Parking expert: Redbridge worst place for parking enforcement

PUBLISHED: 07:00 04 February 2016 | UPDATED: 13:26 04 February 2016

Parking meter in Cameron Road, Seven Kings. Picture: Ajay Nair

Parking meter in Cameron Road, Seven Kings. Picture: Ajay Nair


A parking expert says Redbridge is the worst place he has ever seen for parking enforcement after a BBC documentary appeared to show wardens being set ticket targets.

Parking expert Barrie Segal. Picture: AppealNowParking expert Barrie Segal. Picture: AppealNow

Barrie Segal, who has helped drivers fight parking tickets for more than 13 years, said: “They [the council] don’t have proper quality control with contractors and their services have clearly failed.

“I’m very sympathetic to those people that just pay up.”

His comments come following a BBC Inside Out programme which showed misleading signs in the borough and secret footage of council officers appearing to refer to targets for the numbers of tickets being issued.

The programme played secret recordings of enforcement bosses, from the council and parking firm APCOA, appearing to refer to targets for the number of fines issued.

Council Leader Jas AtwalCouncil Leader Jas Atwal

Mr Segal, who appeared on the show, talked about unclear parking signs in Ilford Lane and problems with the RingGo pay-by-phone system leaving drivers out of pocket.

“It’s not right,” he said. “Councils have the statutory obligation to act fairly and transparently and in this case, it’s the worst I have seen – I think it’s reprehensible.

“I’m not often lost for words but I was speechless.”

Mr Segal, author of Quick Guide To Fight Your Parking Ticket, urged drivers wrongly issued tickets to speak out.

Readers’ Fines

Writing on Facebook Andrew Granditer said he received a fine despite displaying a ticket in his car in Seven Kings car park.

“The warden said that I had the wrong ticket. Even though I paid for a parking ticket from the machine that was inside the car park, apparently the ticket was actually for parking on the road.”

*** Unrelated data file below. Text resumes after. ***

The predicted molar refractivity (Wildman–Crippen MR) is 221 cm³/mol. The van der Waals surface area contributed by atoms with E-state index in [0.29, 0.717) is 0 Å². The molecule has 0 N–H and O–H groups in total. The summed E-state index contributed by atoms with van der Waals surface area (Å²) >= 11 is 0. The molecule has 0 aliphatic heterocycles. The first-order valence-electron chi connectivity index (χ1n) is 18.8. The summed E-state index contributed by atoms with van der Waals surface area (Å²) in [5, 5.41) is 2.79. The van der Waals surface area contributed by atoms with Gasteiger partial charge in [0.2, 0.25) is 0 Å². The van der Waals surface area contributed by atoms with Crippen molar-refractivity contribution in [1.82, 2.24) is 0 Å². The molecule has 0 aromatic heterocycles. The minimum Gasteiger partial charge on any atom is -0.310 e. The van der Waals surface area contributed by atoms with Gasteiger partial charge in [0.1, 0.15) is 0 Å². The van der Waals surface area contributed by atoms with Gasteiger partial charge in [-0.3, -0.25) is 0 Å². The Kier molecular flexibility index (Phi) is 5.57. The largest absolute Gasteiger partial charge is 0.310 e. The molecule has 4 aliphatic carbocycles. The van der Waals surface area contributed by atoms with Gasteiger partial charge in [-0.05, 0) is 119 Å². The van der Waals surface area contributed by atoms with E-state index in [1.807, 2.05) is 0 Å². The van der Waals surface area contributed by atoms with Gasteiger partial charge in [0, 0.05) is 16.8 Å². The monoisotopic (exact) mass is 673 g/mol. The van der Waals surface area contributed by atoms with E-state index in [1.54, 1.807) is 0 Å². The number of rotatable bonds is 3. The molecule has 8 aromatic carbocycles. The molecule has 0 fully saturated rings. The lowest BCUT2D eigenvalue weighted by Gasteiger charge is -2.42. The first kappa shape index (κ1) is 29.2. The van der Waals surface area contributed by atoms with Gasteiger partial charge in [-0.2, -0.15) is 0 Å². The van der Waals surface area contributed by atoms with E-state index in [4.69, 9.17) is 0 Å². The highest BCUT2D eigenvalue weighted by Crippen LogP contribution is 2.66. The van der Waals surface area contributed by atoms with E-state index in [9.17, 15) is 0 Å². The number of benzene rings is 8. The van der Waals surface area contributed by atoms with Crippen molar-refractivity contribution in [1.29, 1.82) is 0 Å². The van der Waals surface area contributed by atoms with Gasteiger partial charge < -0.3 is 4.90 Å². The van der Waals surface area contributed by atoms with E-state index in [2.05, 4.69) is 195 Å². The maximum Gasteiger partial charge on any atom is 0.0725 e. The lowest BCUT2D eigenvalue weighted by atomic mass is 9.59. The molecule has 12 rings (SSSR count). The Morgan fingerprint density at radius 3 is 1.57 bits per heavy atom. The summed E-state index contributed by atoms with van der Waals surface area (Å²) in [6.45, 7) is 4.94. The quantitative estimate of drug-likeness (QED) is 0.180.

He successfully appealed against the fine, adding: “I wonder how many people were caught out by this ‘mistake’.”

Sabina Fareed, 30, overturned a ticket for her wheels being over the lines. She claims the warden angled the photo so her car appeared out of the lines.

Kash Singh, 34, of Windsor Road, Ilford, said: “I was waiting with my baby daughter in the car, on December 2, near Sainsbury’s [Roden Street].

“The traffic warden gave me a ticket without me realising or letting me know, and I only noticed after I left.

“I drove back to tell the warden, and when I was speaking to him another warden gave me a ticket. Two tickets in ten minutes!”

Sharmila Bokaragodage, 45, of Argyle Road, Ilford, said: “Once my husband pulled over and parked with his emergency lights on because he felt dizzy, and he was given a ticket!”

“I have been saying enough is enough, but not enough drivers are doing the same. The more people are prepared to take it to an adjudicator, the more councils will realise they have to be transparent.”

Yesterday, council leader Cllr Jas Athwal insisted there was no place in Redbridge for a culture of targeting motorists and insisted the authority does not impose targets on issuing parking fines.

However, he admitted he was shocked by what he saw.

“What’s worrying is the report having an employee saying that targets are being set – I want to know why,” he said.

“There will be an investigation and we will get to the bottom of this. Improper practices have to be stamped out.”

He said the issue was about contract management.

“There has been a failure somewhere and we need to hold our hands up to it,” added Cllr Athwal.

APCOA said it did not tolerate behaviour which could be seen as “penalising” staff for the number of fines they issue, and confirmed the contract manager identified by the BBC no longer worked for the firm.

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